Hi,First of all I would like you to know that i really like this site and that i have been to british council in Serbia when i was doing my ESOL exam. Since i know how awsome you are I need to ask you to help me. My phonetics and phonology teacher wants me to write 20 words with each and every phoneme found in initial,medial and final position.  I have found the symbols here but i need more. It should look like I am writting a dictionary e.g. word  /transcription/.  Could you help me? Thanks in advance.

Hello, Can anyone tell when the change in usage occured?  When I was at school, some 30 years ago, we used to talk about phonetic charts, readings and dictations for what now would be called phonemic readings.  I still have the "Phonetic readings in English" by Daniel Jones, 1955. 

Diphthongs must consist of eight sounds but unfortunately I can find only seven sounds. the sound ʊə is missing.Nebez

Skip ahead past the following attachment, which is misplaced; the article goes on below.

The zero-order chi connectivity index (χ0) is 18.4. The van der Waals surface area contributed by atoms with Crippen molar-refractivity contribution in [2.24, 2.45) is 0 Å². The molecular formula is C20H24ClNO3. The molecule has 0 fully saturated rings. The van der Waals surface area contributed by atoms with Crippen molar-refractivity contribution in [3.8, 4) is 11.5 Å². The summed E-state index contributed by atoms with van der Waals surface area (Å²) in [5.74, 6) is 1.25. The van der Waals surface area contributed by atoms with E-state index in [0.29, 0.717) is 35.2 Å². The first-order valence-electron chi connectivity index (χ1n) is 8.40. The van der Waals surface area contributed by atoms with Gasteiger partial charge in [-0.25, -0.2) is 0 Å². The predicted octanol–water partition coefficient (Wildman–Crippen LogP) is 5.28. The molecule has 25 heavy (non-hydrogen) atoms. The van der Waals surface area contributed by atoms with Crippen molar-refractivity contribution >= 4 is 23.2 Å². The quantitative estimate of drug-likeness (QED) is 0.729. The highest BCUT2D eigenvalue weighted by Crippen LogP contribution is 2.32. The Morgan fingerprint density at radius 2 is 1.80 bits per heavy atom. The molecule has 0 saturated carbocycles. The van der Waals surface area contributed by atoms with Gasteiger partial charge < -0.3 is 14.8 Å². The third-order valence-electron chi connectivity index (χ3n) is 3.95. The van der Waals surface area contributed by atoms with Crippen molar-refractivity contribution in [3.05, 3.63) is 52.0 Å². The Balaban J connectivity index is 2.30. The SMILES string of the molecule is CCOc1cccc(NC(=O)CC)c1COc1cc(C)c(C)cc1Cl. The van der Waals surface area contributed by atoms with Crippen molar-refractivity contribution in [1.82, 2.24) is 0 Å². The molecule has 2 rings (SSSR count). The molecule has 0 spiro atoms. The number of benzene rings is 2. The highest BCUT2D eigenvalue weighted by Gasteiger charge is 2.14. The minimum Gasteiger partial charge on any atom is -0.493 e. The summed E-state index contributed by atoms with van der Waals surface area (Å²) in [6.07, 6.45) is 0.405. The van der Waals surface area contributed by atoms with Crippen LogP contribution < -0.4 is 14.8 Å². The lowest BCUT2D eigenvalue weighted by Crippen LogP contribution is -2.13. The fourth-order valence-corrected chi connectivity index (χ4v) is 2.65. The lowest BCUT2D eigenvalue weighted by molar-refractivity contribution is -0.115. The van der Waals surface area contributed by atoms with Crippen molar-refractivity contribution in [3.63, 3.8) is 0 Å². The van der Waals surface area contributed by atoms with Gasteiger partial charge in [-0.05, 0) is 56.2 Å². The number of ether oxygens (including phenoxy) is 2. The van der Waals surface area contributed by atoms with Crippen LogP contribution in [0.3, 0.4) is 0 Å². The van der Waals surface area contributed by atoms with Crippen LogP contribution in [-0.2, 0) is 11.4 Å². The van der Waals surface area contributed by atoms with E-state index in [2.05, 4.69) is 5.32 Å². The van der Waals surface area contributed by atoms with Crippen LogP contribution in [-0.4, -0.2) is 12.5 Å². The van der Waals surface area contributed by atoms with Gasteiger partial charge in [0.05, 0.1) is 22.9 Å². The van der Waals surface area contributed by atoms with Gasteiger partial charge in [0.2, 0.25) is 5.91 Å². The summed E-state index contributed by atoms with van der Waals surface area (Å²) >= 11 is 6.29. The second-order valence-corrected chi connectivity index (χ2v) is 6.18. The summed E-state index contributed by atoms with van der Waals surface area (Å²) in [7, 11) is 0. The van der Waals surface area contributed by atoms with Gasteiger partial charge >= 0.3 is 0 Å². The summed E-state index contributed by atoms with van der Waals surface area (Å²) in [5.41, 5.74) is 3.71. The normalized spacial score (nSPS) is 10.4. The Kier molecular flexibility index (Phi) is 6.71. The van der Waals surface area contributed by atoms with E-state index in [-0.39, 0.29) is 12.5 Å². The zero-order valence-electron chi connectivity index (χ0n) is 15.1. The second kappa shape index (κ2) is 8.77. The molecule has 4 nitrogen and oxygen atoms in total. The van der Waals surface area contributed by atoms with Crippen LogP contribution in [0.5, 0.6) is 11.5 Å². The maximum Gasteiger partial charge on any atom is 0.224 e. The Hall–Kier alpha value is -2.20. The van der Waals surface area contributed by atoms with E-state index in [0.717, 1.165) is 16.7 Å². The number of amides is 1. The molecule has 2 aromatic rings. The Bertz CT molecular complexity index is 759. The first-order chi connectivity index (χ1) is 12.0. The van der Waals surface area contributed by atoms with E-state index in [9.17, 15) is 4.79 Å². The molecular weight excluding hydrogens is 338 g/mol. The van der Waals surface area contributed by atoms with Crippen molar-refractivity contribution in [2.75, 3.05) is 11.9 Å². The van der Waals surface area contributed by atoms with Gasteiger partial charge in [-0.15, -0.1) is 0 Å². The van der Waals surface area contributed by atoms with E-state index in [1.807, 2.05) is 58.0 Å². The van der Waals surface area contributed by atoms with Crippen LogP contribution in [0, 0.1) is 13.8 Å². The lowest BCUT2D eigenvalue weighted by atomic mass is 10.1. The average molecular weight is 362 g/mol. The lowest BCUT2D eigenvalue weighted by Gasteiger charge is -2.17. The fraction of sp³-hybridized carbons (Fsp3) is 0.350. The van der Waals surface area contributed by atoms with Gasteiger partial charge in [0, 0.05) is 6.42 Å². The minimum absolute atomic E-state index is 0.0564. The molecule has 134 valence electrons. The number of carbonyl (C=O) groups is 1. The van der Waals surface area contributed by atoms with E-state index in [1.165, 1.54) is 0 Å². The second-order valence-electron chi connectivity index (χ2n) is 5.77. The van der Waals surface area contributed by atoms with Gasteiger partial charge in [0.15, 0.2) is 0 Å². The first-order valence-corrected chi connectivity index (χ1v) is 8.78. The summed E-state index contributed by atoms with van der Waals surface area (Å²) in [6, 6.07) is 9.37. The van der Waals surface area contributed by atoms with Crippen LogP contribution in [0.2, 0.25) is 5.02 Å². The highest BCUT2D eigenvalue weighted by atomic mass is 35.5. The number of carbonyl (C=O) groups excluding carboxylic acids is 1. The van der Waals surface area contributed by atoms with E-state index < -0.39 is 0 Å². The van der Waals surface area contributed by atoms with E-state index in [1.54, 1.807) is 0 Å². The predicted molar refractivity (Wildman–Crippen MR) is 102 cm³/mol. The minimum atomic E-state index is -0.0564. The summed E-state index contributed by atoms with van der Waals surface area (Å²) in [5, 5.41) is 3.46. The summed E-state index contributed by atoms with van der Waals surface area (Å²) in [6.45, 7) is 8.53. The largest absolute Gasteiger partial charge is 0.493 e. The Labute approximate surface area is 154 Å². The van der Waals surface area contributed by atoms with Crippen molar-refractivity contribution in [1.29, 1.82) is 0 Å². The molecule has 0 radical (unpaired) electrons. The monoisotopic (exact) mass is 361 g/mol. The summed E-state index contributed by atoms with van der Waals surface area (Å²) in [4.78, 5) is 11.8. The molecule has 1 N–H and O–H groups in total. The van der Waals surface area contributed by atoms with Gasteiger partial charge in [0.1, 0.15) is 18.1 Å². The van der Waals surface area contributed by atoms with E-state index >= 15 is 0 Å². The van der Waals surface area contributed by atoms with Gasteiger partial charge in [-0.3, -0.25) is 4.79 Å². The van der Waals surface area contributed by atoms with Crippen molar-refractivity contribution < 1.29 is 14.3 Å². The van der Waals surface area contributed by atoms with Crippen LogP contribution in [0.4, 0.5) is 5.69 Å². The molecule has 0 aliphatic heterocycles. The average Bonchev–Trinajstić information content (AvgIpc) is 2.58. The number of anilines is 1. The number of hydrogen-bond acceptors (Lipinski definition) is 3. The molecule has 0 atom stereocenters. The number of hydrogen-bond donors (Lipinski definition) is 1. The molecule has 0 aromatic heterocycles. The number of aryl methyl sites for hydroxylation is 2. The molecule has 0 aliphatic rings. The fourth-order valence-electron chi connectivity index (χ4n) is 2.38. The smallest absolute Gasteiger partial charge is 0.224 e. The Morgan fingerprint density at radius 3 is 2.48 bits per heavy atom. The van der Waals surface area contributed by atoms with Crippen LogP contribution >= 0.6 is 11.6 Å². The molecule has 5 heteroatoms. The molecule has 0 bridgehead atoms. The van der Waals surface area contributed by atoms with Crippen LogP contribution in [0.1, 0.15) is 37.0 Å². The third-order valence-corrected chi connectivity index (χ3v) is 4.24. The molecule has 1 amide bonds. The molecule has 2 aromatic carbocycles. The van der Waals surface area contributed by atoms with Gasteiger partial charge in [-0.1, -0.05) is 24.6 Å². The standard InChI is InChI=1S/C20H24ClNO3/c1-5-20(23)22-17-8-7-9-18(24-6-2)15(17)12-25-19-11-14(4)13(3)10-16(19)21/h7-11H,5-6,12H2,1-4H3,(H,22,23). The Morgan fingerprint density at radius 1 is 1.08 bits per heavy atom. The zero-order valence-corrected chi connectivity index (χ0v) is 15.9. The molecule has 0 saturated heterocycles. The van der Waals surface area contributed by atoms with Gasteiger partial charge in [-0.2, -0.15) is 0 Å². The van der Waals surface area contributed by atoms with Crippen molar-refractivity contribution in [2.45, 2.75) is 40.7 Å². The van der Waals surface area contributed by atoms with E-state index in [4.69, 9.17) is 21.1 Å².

Hi, great debate here.Yes, the sample sounds need to be greatly improved. It would also be useful to have a video of someone pronouncing the sounds. (There used to be one, but it wasn't very good. The pronunciation of the schwa, particularly, was incorrect.)Also, this chart doesn't include the sound of the intervocalic 't' that in standard US English occurs before an unstressed vowel (as in 'waiting'). I know that this is a British chart, but the vast majority of students in the world have more exposure to standard US English than standard British English. What harm could it do to mention this very common variation?However, phonemic charts in general aren't very useful, partly because most dictionaries publish different versions anyway, but mainly because the majority of the symbols are based on English sound-symbol correlations - which are, of course, different to the sound-symbol correlations in other languages. (For example, when my Spanish speakers see the symbol /d/ in a phonemic chart, they don't pronounce the sound of the English 'd', they pronounce the sound of the Spanish 'd', which is much closer to the 'th' in 'then' than the 'd' in 'den'.) In other words, the IPA is great for native English speakers trying to learn the pronunciation of foreign languages; not so great for people trying to learn the English language. But I guess we're stuck with it.BTW: Can anyone explain to me why the schwa is classified as a vowel sound? Unlike consonant sounds (which are produced through contact or friction between parts of the mouth), vowel sounds are produced through movement of parts of the mouth (jaw, lips, tongue). But the schwa is pronounced without any movement at all, so can we really consider it a vowel sound? Because it's such an important sound (the key to authentic pronunciation and successful listening comprehension), and doesn't even exist in many languages, I'd put it in a separate category of its own (together with the 'long' schwa), with a note explaining that although all languages have vowels and consonants, in English we have a third type of sound called a 'schwa'. (Speaking of which, why do you use the /3:/ symbol for the 'long' schwa? Surely it's simpler to just put a colon after the schwa symbol, as many dictionaries do.)I'd also reclassify /j/ and /w/ as vowel sounds, but that's a whole other debate!Cheers,David